Chicago winner Johnny Sauter shares his postseason mentality and issues a warning to fellow driver Ben Rhodes.
Johnny Sauter celebrates his first career win at Chicagoland Speedway to end the regular season.
Ride along with Johnny Sauter as he takes you for a lap around Bristol Motor Speedway.
Johnny Sauter , Harrison Burton and others get collected in a multi-truck wreck after Sheldon Creed goes around following contact from the No. 27 of Ben Rhodes.
HOLLYWOOD, Fla. -- Moments after accepting the trophy for fourth place in the 2015 NASCAR Camping World Truck Series standings with his former team, Johnny Sauter shed light on who would fill an important role for his new team. Sauter said that Marcus Richmond will move over to become his crew chief as he transitions to GMS Racing ahead of the 2016 season. Richmond spent the last two seasons with Red Horse Racing, helping guide Timothy Peters and the No. 17 Toyota to three victories during that span. "Obviously, we've already got things set in motion," Sauter said Monday night at the series' annual awards banquet. "As far as people and personnel, we've still got a couple guys that we're trying to assemble to make it what we want it to be, but obviously Marcus Richmond's going to come over and be the crew chief and he's got some key people that he thinks are going to help the program. … Lot of work to be done in a few short months, but they're working hard." GMS announced on Oct. 15 that Sauter would become a teammate to Spencer Gallagher after spending the last seven seasons driving the ThorSport Racing No. 98 Toyota. On Monday, Sauter revealed another key piece of the puzzle. Peters closed out the season with a change atop the pit box, with veteran Butch Hylton replacing Richmond for the finale. Though their work partnership may have ended, Peters said his long-running friendship with Richmond -- with roots all the way back to childhood years -- would endure. "Hate the circumstances for sure, but it was a mutual decision to part ways with Red Horse and Marcus," said Peters, who finished fifth in the season-long truck series standings. "Definitely, he and I are still best friends and wish him well."
A 2015 rewind and a 2016 preview for the top five finishers last season in the NASCAR XFINITY and Camping World Truck Series. Today: Johnny Sauter , the fourth-place finisher in the truck series standings. Team: ThorSport Racing No. 98 Toyota (2015); GMS Racing Chevrolet (2016) 2015 wins: 0 Strides: Sauter showed signs of consistency in his final season with ThorSport by matching his career-best of 16 top-10 finishes, including setting a personal best of third place at New Hampshire. Setbacks: Besides being shut out of the win column for the first time since 2008, Sauter & Co. struggled in qualifying with just four top-five starting positions in 23 races. Quoteworthy: "I wouldn't have [switched teams] if I didn't think it was an opportunity to go win a championship, so I'm excited about it, obviously getting back with Chevrolet and my relationship with those people is great, so ECR power and assembling the right people, I don't see any reason why we can't go win races and win a championship." What's next: After seven successful seasons with ThorSport, Sauter opens a new chapter with a new team (GMS), a new crew chief (Marcus Richmond) and a new manufacturer (Chevy) in hopes of ending a winless drought that dates to August 2014 (a stretch of 33 races).
Johnny Sauter holds off a surging Kaz Grala to conquer the Monster Mile at Dover International Speedway and win the Bar Harbor 200.
Ben Rhodes and Ryan Truex battle for the final playoff spot for the Camping Truck World Series while Johnny Sauter wins the race.
Johnny Sauter talks about the last restart and the decision to stay out on old tires that potentially cost him a victory at Iowa.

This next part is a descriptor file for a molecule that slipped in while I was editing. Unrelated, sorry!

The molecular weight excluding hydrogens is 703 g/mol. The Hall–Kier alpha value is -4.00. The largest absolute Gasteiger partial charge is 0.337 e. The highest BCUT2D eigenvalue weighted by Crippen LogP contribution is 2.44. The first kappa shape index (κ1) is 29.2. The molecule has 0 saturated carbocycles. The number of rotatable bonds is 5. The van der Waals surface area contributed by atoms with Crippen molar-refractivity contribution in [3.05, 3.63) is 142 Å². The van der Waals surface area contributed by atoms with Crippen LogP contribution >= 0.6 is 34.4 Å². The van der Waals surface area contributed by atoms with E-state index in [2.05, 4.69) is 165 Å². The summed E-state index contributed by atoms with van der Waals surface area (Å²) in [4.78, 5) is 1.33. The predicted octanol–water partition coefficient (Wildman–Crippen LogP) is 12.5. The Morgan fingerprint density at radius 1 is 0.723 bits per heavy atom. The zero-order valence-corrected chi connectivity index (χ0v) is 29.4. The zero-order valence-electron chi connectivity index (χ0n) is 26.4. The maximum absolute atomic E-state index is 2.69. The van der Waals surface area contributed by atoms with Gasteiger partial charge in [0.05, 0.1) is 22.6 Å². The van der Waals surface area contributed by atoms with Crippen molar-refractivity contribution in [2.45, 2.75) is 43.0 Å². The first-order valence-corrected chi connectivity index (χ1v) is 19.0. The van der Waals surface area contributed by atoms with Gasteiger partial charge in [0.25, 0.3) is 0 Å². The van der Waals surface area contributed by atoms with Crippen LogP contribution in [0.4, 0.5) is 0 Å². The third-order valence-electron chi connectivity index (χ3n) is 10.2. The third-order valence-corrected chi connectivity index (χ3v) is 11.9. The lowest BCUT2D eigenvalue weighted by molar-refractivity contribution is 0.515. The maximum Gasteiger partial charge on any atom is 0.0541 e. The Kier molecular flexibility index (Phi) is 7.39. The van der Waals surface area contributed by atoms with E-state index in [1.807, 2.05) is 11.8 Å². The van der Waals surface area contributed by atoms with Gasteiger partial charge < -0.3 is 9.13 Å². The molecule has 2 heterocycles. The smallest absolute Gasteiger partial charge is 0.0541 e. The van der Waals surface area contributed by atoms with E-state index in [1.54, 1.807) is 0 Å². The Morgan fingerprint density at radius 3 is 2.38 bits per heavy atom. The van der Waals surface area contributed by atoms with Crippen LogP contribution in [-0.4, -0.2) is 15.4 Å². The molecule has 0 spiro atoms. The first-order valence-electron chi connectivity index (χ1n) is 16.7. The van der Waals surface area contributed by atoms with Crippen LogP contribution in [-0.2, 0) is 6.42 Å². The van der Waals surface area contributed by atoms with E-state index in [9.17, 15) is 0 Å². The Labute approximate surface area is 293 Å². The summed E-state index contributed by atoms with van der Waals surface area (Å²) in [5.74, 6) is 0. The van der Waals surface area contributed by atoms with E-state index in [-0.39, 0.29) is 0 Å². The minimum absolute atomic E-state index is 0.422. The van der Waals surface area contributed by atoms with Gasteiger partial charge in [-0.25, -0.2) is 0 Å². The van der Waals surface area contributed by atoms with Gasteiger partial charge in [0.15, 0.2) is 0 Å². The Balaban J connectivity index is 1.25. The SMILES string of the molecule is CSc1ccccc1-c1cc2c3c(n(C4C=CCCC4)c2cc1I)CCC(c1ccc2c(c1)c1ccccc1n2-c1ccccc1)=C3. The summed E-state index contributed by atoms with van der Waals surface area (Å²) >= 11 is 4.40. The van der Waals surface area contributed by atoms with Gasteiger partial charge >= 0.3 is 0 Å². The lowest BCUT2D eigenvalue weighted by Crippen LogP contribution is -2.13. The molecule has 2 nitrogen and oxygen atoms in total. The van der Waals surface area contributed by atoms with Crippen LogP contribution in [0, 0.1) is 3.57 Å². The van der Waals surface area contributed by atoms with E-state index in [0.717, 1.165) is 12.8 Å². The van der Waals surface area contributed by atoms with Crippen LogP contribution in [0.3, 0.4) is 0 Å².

RELATED: Full race results " Truck Series Chase Grid " Race recap HOMESTEAD, Fla. -- Johnny Sauter remembers well the first time he talked to GMS Racing competition director Mike Beam about making a significant career change. While at the hospital for the birth of his third child in September 2015, Sauter scurried away to the parking deck for a 45-minute chat about driving for the upstart organization. That period in Sauter's life wound up being the rare lightning-strikes-twice instance of two life-changing events coinciding. The longtime journeyman, in the first year of his partnership with the Maurice Gallagher-owned team, realized his life's dream Friday night by clinching his first NASCAR Camping World Truck Series championship with a gritty third-place finish at Homestead-Miami Speedway . Though the bonds forged between Sauter and GMS, like his toddler-aged daughter, are barely a year old, the team was front of mind for the veteran driver after crossing under the checkered flag. He offered a rapid succession of thank-yous over the team radio, a champion at last. "I never thought that would happen," Sauter radioed in during the cool-down lap. "This is because of you guys." Sauter made a self-described "leap of faith" in the offseason after spending seven seasons with perennial powerhouse ThorSport Racing. During his tenure with the Ohio-based organization, Sauter regularly competed for victories and finished among the top five in series points in five of those seven years. Yet his first discussions with GMS brought newfound energy, a near-instant comfort level and confidence in the group's dedication to building a title-contending team. Renewing his family's long-running General Motors allegiances by shifting to a Chevrolet team was also an important motivator. "People is a big ingredient," Sauter said. "There's just a lot of little things. I could sit here all night and talk about it. It's just the whole package. I just felt very comfortable about meeting the Gallagher family. I'm not sitting up here blowing smoke, I'm telling you the truth. I felt very comfortable that night and knew that this was something I wanted to be a part of." For Gallagher, the move to bring Sauter to the fold was nearly two years in the making. Since the operation's full-fledged launch in 2014, GMS Racing has fielded trucks for a host of several part-time Sprint Cup stars along with relative newcomers to the series, but the 38-year-old Sauter represented an element that was missing. " Johnny was that kind of constant," Gallagher said. "He shows up with that kind of experience -- and I call him the old salt -- and you just can't put a price on that kind of been there, done that. He was terrific with the younger guys, and I couldn't ask for a better teammate. It's an investment. You do it, and you hope to have the outcome we had. You'd like to think that every investment pays off. It's hard in this business, but this one has paid off in spades." The new partnership bore fruit with immediacy after a victory in the season opener at Daytona International Speedway . The team then peaked in the series' first-ever Chase postseason, with two wins in the Round of 6 clinching Sauter's title shot in style. Friday night's performance, rallying from a 19th-place starting spot and outdueling former teammate Matt Crafton in a sterling battle down the stretch, represented a coronation for the 15-year veteran with experience in all three NASCAR national series. It also meant the first season-long laurels for Sauter since a championship in the former American Speed Association (ASA) AC-Delco Challenge Series in 2001. And it also signified a long-awaited celebration for a Wisconsin family with a rich devotion to racing. "It's all about putting the pieces of the puzzle together," Sauter said. "Sometimes it works out, and I've always said, timing is everything. You know, I feel like the timing is good where I'm at right now." &amp;lt;/p&amp;gt;